As technical capabilities for soldiers – such as reliable tactical communications for expeditionary forces, cyber defense and electronic maneuvers – become more important as adversaries look to deny capabilities, the Army Communications-Electronics Research, Development and Engineering Center (CERDEC) aims to provide troops with the tools they need to succeed on the battlefield.

C4ISRNET reporter Mark Pomerleau recently caught up with John Willison, director of the space terrestrial communications directorate at CERDEC, to discuss his office's role in combating advanced threats and ensuring technical success.

C4ISRNET: Can you provide a brief overview of what your office is working on to help the warfighter?

WILLISON: We're a research, development and engineering organization. Our mission is twofold: One [part] is we do research and development. The other is we provide engineering support into program executive offices and program management offices. That engineering support, while it's not our core mission group, presents between two-thirds and three-quarters of what we do on a year-to-year basis.

From a science and technology (S&T) or a research and develop-ment (R&D) perspective our R&D budget is typically somewhere between $50 and $60 million a year, and we break that R&D work into four specific areas.

The first one is cyber and our emphasis within cyber is cyber defense, cyber situational awareness. ... Within that space we worry about cyber defense tools [and] network analysis tools for if an intruder is in the network.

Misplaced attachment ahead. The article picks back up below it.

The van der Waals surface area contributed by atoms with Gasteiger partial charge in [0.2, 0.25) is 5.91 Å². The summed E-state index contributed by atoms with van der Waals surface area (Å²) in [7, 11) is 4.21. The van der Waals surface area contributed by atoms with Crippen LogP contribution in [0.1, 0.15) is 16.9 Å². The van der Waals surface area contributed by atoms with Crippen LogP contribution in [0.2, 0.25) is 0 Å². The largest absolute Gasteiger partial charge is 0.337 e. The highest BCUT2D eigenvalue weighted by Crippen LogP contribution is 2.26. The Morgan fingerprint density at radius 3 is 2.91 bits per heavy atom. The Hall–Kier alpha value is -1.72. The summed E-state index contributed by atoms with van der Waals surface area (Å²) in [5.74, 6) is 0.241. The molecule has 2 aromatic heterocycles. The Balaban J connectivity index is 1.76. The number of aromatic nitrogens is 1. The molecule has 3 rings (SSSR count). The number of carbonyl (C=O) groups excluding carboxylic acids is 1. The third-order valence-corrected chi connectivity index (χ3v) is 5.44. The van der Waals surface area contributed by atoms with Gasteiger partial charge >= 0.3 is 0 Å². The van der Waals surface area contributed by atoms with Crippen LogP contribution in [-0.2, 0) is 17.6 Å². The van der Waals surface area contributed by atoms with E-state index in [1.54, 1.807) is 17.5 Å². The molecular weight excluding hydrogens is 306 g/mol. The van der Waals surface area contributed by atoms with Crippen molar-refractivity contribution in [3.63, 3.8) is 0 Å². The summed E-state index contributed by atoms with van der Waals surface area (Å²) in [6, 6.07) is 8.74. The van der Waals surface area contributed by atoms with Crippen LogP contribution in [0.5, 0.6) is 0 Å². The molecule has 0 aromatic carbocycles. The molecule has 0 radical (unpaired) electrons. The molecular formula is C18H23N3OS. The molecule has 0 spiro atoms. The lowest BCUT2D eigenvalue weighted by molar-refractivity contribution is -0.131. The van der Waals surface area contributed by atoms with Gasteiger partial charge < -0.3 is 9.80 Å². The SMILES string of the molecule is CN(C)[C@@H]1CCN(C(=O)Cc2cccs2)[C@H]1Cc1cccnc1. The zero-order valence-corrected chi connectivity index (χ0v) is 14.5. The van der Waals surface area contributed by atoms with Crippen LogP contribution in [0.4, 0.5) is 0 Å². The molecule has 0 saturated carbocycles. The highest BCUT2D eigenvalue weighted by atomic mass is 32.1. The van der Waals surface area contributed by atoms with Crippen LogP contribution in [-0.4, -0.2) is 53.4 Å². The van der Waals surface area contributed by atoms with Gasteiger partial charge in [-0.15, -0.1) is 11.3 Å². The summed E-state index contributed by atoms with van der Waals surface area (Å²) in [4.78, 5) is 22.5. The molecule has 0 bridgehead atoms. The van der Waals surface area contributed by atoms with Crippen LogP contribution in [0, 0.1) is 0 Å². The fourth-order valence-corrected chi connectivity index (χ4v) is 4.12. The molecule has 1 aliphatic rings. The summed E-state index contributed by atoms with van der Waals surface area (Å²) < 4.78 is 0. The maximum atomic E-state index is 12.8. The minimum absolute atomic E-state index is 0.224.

The second space is uninterrupted communications. Between cyber and uninterrupted communications, it's really kind of two parts of the same problem. From a cyber [perspective] we're worried about cyber threats. From an uninterrupted communications [viewpoint] we're worried about either electronic warfare threats or limitations caused by the environment. The way we break that down is we're worried about contested environments – and that's an EW threat to our environment from an enemy, it is congested environments, and so that can be just how do we more effectively and efficiently use the spectrum that we have access to?

The third part of our portfolio is expeditionary networking, and here we're heavily leveraging commercial technologies and adapting them to the Army-unique space. So we get into things like how do you apply cellular on a battlefield, how do we apply broadband or ultralight band to allow soldiers to have less wires on them?

The final space – and it's a small space for us but it's an important space – is modeling and simulation.

C4ISRNET: What are the threats the Army is facing in this space?

WILLISON: Cyber is a lot harder to pin down the threat, but we have categories of threats. The insider threat is one category we're worried about. Cyberattacks are obviously another category that we're worried about. And depending on which category of threats we're worried about to the network and depending on where we're operating, we then look at different technologies or employing different tools to help the network operators, to help network defenders within that space.

The uninterrupted [communications space] is a little different. The threat doesn't necessarily evolve as quickly, so EW threats don't change as quickly as the cyber threats change, so we get an opportunity to do a more deliberate engineering assessment of what the threats are. But it's still a relatively complex space because you've got to worry about all the variables of what we've deployed into what regions, what capabilities does an enemy have that we understand and how have they deployed them in different regions and that's going to differ region to region, that's going to differ type of conflict by type of conflict, and that's going to differ from what forces of ours have we deployed and what forces have they deployed.

C4ISRNET: Everyone thinks of Russia as the top threat in EMS and EW. Who are some of the other threat actors in this space with significant capabilities?